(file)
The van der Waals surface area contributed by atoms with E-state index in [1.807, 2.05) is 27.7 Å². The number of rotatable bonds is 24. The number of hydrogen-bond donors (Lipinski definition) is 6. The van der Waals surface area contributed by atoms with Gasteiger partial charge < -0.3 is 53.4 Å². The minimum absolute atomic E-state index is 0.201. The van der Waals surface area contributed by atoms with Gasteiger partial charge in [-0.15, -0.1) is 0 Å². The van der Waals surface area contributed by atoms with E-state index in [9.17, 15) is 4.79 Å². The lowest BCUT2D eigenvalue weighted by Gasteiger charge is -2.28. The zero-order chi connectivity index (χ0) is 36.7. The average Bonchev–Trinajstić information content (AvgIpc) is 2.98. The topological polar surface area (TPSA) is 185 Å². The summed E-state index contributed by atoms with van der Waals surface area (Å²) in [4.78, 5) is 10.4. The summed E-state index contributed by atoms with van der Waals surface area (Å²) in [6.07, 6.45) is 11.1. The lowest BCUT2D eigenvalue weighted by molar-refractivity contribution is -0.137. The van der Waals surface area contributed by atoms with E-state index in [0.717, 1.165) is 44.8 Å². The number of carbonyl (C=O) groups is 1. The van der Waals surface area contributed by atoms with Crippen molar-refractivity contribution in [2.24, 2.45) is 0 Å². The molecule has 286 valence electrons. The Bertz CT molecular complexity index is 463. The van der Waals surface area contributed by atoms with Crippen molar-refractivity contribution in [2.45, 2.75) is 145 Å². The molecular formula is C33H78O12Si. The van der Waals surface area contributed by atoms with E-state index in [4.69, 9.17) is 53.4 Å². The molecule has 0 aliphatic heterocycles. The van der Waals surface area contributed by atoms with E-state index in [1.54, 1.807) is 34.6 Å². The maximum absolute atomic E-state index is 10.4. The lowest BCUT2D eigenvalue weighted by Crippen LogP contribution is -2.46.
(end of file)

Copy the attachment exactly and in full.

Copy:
The van der Waals surface area contributed by atoms with E-state index in [1.807, 2.05) is 27.7 Å². The number of rotatable bonds is 24. The number of hydrogen-bond donors (Lipinski definition) is 6. The van der Waals surface area contributed by atoms with Gasteiger partial charge < -0.3 is 53.4 Å². The minimum absolute atomic E-state index is 0.201. The van der Waals surface area contributed by atoms with Gasteiger partial charge in [-0.15, -0.1) is 0 Å². The van der Waals surface area contributed by atoms with E-state index in [9.17, 15) is 4.79 Å². The lowest BCUT2D eigenvalue weighted by Gasteiger charge is -2.28. The zero-order chi connectivity index (χ0) is 36.7. The average Bonchev–Trinajstić information content (AvgIpc) is 2.98. The topological polar surface area (TPSA) is 185 Å². The summed E-state index contributed by atoms with van der Waals surface area (Å²) in [4.78, 5) is 10.4. The summed E-state index contributed by atoms with van der Waals surface area (Å²) in [6.07, 6.45) is 11.1. The lowest BCUT2D eigenvalue weighted by molar-refractivity contribution is -0.137. The van der Waals surface area contributed by atoms with E-state index in [0.717, 1.165) is 44.8 Å². The number of carbonyl (C=O) groups is 1. The van der Waals surface area contributed by atoms with Crippen molar-refractivity contribution in [2.24, 2.45) is 0 Å². The molecule has 286 valence electrons. The Bertz CT molecular complexity index is 463. The van der Waals surface area contributed by atoms with Crippen molar-refractivity contribution in [2.45, 2.75) is 145 Å². The molecular formula is C33H78O12Si. The van der Waals surface area contributed by atoms with E-state index in [4.69, 9.17) is 53.4 Å². The molecule has 0 aliphatic heterocycles. The van der Waals surface area contributed by atoms with E-state index in [1.54, 1.807) is 34.6 Å². The maximum absolute atomic E-state index is 10.4. The lowest BCUT2D eigenvalue weighted by Crippen LogP contribution is -2.46.